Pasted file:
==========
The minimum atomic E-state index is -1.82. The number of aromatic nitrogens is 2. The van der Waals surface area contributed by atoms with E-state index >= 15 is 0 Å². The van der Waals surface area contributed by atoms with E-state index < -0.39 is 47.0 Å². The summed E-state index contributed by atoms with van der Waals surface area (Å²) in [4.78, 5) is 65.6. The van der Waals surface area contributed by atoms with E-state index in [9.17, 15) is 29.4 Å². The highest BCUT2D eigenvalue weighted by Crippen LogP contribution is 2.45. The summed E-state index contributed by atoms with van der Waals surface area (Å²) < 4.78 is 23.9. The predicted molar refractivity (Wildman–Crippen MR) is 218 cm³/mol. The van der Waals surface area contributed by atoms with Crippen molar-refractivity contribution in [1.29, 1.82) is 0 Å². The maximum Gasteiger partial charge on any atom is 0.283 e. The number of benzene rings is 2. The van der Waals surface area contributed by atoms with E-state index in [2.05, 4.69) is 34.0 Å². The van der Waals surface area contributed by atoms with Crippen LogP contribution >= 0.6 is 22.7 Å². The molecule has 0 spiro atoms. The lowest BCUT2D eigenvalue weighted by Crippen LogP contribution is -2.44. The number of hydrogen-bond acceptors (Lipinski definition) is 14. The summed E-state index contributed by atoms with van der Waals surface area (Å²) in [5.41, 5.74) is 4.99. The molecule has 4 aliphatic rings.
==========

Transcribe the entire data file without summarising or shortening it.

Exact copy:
The minimum atomic E-state index is -1.82. The number of aromatic nitrogens is 2. The van der Waals surface area contributed by atoms with E-state index >= 15 is 0 Å². The van der Waals surface area contributed by atoms with E-state index < -0.39 is 47.0 Å². The summed E-state index contributed by atoms with van der Waals surface area (Å²) in [4.78, 5) is 65.6. The van der Waals surface area contributed by atoms with E-state index in [9.17, 15) is 29.4 Å². The highest BCUT2D eigenvalue weighted by Crippen LogP contribution is 2.45. The summed E-state index contributed by atoms with van der Waals surface area (Å²) < 4.78 is 23.9. The predicted molar refractivity (Wildman–Crippen MR) is 218 cm³/mol. The van der Waals surface area contributed by atoms with Crippen molar-refractivity contribution in [1.29, 1.82) is 0 Å². The maximum Gasteiger partial charge on any atom is 0.283 e. The number of benzene rings is 2. The van der Waals surface area contributed by atoms with E-state index in [2.05, 4.69) is 34.0 Å². The van der Waals surface area contributed by atoms with Crippen LogP contribution >= 0.6 is 22.7 Å². The molecule has 0 spiro atoms. The lowest BCUT2D eigenvalue weighted by Crippen LogP contribution is -2.44. The number of hydrogen-bond acceptors (Lipinski definition) is 14. The summed E-state index contributed by atoms with van der Waals surface area (Å²) in [5.41, 5.74) is 4.99. The molecule has 4 aliphatic rings.